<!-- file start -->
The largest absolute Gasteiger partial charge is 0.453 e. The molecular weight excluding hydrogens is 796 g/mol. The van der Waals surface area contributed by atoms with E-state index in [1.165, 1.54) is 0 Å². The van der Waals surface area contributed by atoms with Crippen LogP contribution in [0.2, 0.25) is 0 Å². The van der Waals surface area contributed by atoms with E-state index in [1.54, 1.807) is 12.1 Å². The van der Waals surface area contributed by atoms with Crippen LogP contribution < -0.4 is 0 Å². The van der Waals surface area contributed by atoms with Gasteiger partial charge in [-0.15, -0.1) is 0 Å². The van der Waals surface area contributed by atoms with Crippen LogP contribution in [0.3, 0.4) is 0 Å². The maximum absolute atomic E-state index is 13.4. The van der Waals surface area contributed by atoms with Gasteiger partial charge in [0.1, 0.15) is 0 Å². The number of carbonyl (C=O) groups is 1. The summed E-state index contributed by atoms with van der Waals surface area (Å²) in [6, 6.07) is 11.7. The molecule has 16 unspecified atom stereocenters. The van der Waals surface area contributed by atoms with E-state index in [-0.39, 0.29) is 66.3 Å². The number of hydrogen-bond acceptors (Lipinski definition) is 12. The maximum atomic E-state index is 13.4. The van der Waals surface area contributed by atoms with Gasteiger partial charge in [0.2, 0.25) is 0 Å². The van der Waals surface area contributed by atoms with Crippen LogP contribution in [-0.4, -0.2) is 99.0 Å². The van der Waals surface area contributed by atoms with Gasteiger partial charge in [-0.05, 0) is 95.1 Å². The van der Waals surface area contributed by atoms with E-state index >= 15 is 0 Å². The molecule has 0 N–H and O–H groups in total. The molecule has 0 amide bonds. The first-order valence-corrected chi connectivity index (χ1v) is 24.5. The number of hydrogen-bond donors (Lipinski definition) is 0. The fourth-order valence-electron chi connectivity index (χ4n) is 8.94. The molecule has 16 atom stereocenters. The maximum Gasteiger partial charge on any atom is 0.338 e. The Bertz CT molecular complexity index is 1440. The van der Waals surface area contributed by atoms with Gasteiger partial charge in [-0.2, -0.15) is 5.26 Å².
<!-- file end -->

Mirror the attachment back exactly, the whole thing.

The largest absolute Gasteiger partial charge is 0.453 e. The molecular weight excluding hydrogens is 796 g/mol. The van der Waals surface area contributed by atoms with E-state index in [1.165, 1.54) is 0 Å². The van der Waals surface area contributed by atoms with Crippen LogP contribution in [0.2, 0.25) is 0 Å². The van der Waals surface area contributed by atoms with E-state index in [1.54, 1.807) is 12.1 Å². The van der Waals surface area contributed by atoms with Crippen LogP contribution < -0.4 is 0 Å². The van der Waals surface area contributed by atoms with Gasteiger partial charge in [-0.15, -0.1) is 0 Å². The van der Waals surface area contributed by atoms with Crippen LogP contribution in [0.3, 0.4) is 0 Å². The maximum absolute atomic E-state index is 13.4. The van der Waals surface area contributed by atoms with Gasteiger partial charge in [0.1, 0.15) is 0 Å². The number of carbonyl (C=O) groups is 1. The summed E-state index contributed by atoms with van der Waals surface area (Å²) in [6, 6.07) is 11.7. The molecule has 16 unspecified atom stereocenters. The van der Waals surface area contributed by atoms with E-state index in [-0.39, 0.29) is 66.3 Å². The number of hydrogen-bond acceptors (Lipinski definition) is 12. The maximum atomic E-state index is 13.4. The van der Waals surface area contributed by atoms with Gasteiger partial charge in [0.2, 0.25) is 0 Å². The van der Waals surface area contributed by atoms with Crippen LogP contribution in [-0.4, -0.2) is 99.0 Å². The van der Waals surface area contributed by atoms with Gasteiger partial charge in [-0.05, 0) is 95.1 Å². The van der Waals surface area contributed by atoms with E-state index >= 15 is 0 Å². The molecule has 0 N–H and O–H groups in total. The molecule has 0 amide bonds. The first-order valence-corrected chi connectivity index (χ1v) is 24.5. The number of hydrogen-bond donors (Lipinski definition) is 0. The fourth-order valence-electron chi connectivity index (χ4n) is 8.94. The molecule has 16 atom stereocenters. The maximum Gasteiger partial charge on any atom is 0.338 e. The Bertz CT molecular complexity index is 1440. The van der Waals surface area contributed by atoms with Gasteiger partial charge in [-0.2, -0.15) is 5.26 Å².